China’s top diplomat visits Vietnam ahead of likely Xi trip

Wang Yi is set to meet Vietnam’s president and party secretary.
By Mike Firn for RFA
2023.11.30
Bangkok, Thailand
China’s top diplomat visits Vietnam ahead of likely Xi trip China's President Xi Jinping (seated) speaks to Foreign Minister Wang Yi during the APEC-ASEAN dialogue, on the sidelines of the APEC summit, in Danang, Vietnam, Friday, Nov. 10, 2017.
Jorge Silva/Pool Photo via AP

Chinese Foreign Minister Wang Yi arrived in Vietnam Friday, paving the way for a possible visit by President Xi Jinping this month.

Wang is co-chairing the 15th session of the Vietnam-China Bilateral Cooperation Steering Committee VNExpress reported, with Vietnam’s Deputy Prime Minister Tran Luu Quang.

Vietnam’s Ministry of Foreign Affairs said the Chinese foreign minister will have talks with his Vietnamese counterpart Bui Thanh Son and greet Communist Party General Secretary Nguyen Phu Trong and President Vo Van Thuong. 

During the annual steering committee meeting the two sides will commit to improving economic, trade and investment cooperation, according to the Voice of Vietnam. They will also focus on transport infrastructure and customs clearance to improve supply chains, the state-approved website said.

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China's Foreign Minister Wang Yi (L) shaking hands with Vietnam's Deputy Prime Minister Tran Luu Quang in Hanoi on Dec. 1, 2023. (Vietnam News Agency / AFP)

Xi – who is also the Chinese Communist Party General Secretary – was originally expected to visit Hanoi in October or November for talks with his counterpart Trong, who was in Beijing last year. Instead, Xi traveled to San Francisco for November’s APEC summit and a meeting with U.S. President Joe Biden. His Vietnam visit is now expected to take place from Dec. 14-16.

Since Trong’s 2022 China trip Vietnam has elevated its relations with the U.S. to a “comprehensive strategic partnership,” putting it on a par with China, along with India, Russia and South Korea. This week Vietnam also conferred its top partnership ranking on Japan during a visit to Tokyo by its president Vo Van Thuong.

Courting Vietnam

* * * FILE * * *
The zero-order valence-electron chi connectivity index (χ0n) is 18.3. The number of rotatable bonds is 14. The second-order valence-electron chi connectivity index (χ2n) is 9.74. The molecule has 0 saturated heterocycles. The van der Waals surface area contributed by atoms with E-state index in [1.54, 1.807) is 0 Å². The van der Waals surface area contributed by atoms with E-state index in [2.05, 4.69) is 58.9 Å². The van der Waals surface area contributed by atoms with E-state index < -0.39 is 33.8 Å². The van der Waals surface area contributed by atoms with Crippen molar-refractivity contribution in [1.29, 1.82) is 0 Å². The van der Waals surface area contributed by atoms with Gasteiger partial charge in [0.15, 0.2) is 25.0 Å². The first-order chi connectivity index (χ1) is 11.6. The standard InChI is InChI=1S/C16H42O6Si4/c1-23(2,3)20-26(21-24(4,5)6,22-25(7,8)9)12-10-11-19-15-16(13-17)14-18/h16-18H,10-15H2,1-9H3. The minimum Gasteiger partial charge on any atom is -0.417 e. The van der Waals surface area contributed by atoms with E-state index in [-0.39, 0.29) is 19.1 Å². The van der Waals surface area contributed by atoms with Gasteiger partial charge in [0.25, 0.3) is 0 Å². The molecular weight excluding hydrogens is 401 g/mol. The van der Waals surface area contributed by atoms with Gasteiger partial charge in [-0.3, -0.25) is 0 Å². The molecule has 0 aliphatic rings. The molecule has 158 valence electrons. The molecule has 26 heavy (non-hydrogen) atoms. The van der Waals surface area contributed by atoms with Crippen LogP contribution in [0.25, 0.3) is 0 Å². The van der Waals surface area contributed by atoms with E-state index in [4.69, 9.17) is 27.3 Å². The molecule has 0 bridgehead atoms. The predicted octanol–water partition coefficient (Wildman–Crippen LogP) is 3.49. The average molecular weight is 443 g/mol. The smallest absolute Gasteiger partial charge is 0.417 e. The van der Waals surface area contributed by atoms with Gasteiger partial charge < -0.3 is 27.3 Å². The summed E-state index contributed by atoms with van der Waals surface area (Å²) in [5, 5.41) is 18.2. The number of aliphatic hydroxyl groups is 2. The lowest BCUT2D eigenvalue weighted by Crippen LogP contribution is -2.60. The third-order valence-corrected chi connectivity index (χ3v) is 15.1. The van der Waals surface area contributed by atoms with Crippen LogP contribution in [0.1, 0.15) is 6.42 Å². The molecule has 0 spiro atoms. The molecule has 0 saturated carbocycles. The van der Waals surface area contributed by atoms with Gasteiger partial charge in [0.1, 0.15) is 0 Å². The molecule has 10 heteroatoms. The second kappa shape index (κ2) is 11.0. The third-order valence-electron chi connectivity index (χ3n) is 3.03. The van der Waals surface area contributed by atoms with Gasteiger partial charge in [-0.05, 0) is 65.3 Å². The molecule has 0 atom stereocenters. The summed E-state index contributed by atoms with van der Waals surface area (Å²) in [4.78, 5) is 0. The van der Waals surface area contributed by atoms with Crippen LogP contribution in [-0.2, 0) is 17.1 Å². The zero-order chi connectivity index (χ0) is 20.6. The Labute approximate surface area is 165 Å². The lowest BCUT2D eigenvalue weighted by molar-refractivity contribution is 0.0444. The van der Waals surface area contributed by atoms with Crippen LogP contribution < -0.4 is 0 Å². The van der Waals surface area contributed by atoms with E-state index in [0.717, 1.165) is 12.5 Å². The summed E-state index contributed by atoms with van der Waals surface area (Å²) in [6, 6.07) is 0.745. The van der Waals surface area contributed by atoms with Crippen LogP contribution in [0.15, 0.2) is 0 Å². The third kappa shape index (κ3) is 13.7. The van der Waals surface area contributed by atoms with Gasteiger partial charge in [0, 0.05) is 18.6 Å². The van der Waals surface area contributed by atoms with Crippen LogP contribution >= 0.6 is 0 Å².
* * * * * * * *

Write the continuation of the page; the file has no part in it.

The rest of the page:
Improved relations with Vietnam are likely to help the U.S. and Japan diversify supply chains and reduce their reliance on a politically and economically turbulent China. That in turn seems to have prompted Beijing to seek even stronger ties with Hanoi.

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Chinese President Xi Jinping (L) and Vietnam Communist Party General Secretary Nguyen Phu Trong raise a toast after witnessing a signing ceremony of a dozen bilateral agreements following their official talks at the VCP's Headquarters in Hanoi on November 5, 2015. (Reuters)

Carl Thayer, a Vietnam analyst and emeritus professor at the Australian Defense Force Academy in Canberra, said when Xi visits Hanoi he will likely want to discuss the same issues with Trong that U.S. President Joe Biden raised with the Vietnamese leader during their September meeting:

“[I]mproving the efficiency and stability of bilateral supply chains, creating better conditions for Chinese businesses to invest and operate in Vietnam, enhancing cooperation in e-commerce and the digital economy, increased science and technology joint research, education and training exchanges, … green development and climate change response, public health cooperation, protection of water resources along the Lancang-Mekong River, cross-border tourism and cultural exchanges, and coordination on international issues.”

China is Vietnam’s largest trading partner with bilateral trade rising 5.5% last year to US$175.5 billion, according to Vietnam’s Ministry of Industry and Trade.

China’s Commerce Minister Wang Wentao also visited Vietnam this week pledging to deepen trading ties and open the Chinese market to more agricultural imports.

Trouble at sea

Although their trade relationship is improving, Vietnam and China have clashed frequently over territorial claims in the South China Sea. Hoang Viet, an expert on the issue, told Radio Free Asia that Beijing is likely to tone down its rhetoric, in order to avoid souring top level relations.

“In anticipation of Xi Jinping’s visit to Vietnam, China may exercise maximum restraint to create a more moderate atmosphere,” he said.

Despite their differences in the South China Sea, China and Vietnam have been holding joint patrols between their navies and coast guards in the Gulf of Tonkin in November and December.

Beijing and Hanoi said the patrols aimed “to carry forward the traditional friendship and deepen mutual trust between the two countries, as well as further promote mutual understanding between the two militaries.”

Edited by Elaine Chan and Taejun Kang.

RFA Vietnamese contributed to this story.

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